Strength In Nurturing

What keeps us from taking that first step?
How does a child know when he is ready to walk?
How does a heart know when it is ready to love?
How does a soul know when it is ready to live?

Strength in nurturing

Is there a threshold?
Is there a common foundation?
Is there a safe haven?
Is there a sense of peace?

Strength in nurturing

Of the walk, it’s about nurturing.
Of the foundation, it’s about nurturing.
Of the peace, it’s about nurturing.

Strength in being and finding our place is about the nurturing.

Celestine McMullen Allen


  1. Patrick Gillespie

    //Any ideas as to how I can get more exposure for my blog?//

    The only advice I have is similar to what I posted. You’ve got to figure out what people want to read. I think very few readers come to my blog looking for my poetry – and I think very few would be interested in my blog if that’s all I posted. I wish that weren’t the case, but so it is.

    When I first started my blog, I paid close attention to my stats page. I noticed that many readers were looking for information on meter – iambic meters, blank verse, heroic couplets, sonnets, etc… And they were also looking for guides and analysis of Robert Frost, Donne, Shakespeare, Keats, etc…

    So, I immediately started writing posts on these subjects – fortunately I enjoy it and I think I have something to say.

    You need to do the same thing. Pay careful attention to what search terms netizens use to find your blog – or stumble on it. If you see enough search terms that amount to an unfilled niche or the kind of subject matter that interests you, jump on it. Write about it.

    Lots and lots of readers have read my poems, but it’s not because they came looking for them.

    Also, I’ll add you to my blog roll. Please *do* remind me if I forget. Don’t be shy.

    1. Celestine Post author

      Thanks, Patrick for the insight. One of the things that intrigues me about your site is that you truly analyze poetry and that you have a stance about “our world”. For a poetic piece to be broken down to it’s components without any preconceived notion of what it represents. other than a beautiful piece of poetry. Your site reminds me of the days of interpreting poetry and literature, and understanding what the “poet” was truly trying to articulate. Loved those days. I look forward to you bringing back to that place where I can see, read, and feel. Maybe, one day, I may be a reviewer, currently in disguise.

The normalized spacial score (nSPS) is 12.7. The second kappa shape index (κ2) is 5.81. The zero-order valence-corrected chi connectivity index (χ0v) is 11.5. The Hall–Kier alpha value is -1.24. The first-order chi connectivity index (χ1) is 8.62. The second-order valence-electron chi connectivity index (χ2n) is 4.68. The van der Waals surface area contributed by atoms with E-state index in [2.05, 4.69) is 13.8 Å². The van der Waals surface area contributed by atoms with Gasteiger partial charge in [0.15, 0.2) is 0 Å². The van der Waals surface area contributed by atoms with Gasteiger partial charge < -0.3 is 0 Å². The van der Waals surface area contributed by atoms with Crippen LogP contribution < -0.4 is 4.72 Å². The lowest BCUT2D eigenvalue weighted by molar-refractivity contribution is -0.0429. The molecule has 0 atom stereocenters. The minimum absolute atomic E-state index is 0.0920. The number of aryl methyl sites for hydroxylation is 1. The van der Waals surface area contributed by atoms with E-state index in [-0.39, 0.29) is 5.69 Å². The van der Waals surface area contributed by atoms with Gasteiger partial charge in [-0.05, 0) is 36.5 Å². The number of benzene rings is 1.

2. Patrick Gillespie

    I’m sorry I haven’t stopped by sooner. I *did* read your comment and have been meaning to respond. My blog lit up like a Christmas Tree after that last post and I have been all over the web reading and responding.

    I know you probably don’t want to hear about your blog first, but I like the template. Did you design in yourself?

    Your poetry has an inspirational leaning. I’ll be interested to see what kind of readership you enjoy after your blog gets a little exposure.

    You should visit “Where the Butterflies Go”:

    I would be interested to hear what you think of her poetry. To me, at least, you seem to have a lot in common.

    1. Celestine Post author

      Thanks for visiting, Patrick. I appreciate your comments regarding my poetry style, especially since I am in the process of getting one of my collections published. I will definitely visit the site you recommended.

      And of course, would love to send you a copy of my book for your review.

      The theme is from Word Press, called Pixel.

      Come back to visit again. I will be posting some more poetry in a couple of days.

      Any ideas as to how I can get more exposure for my blog?

      Thanks Celeste (aka PeachesTree)

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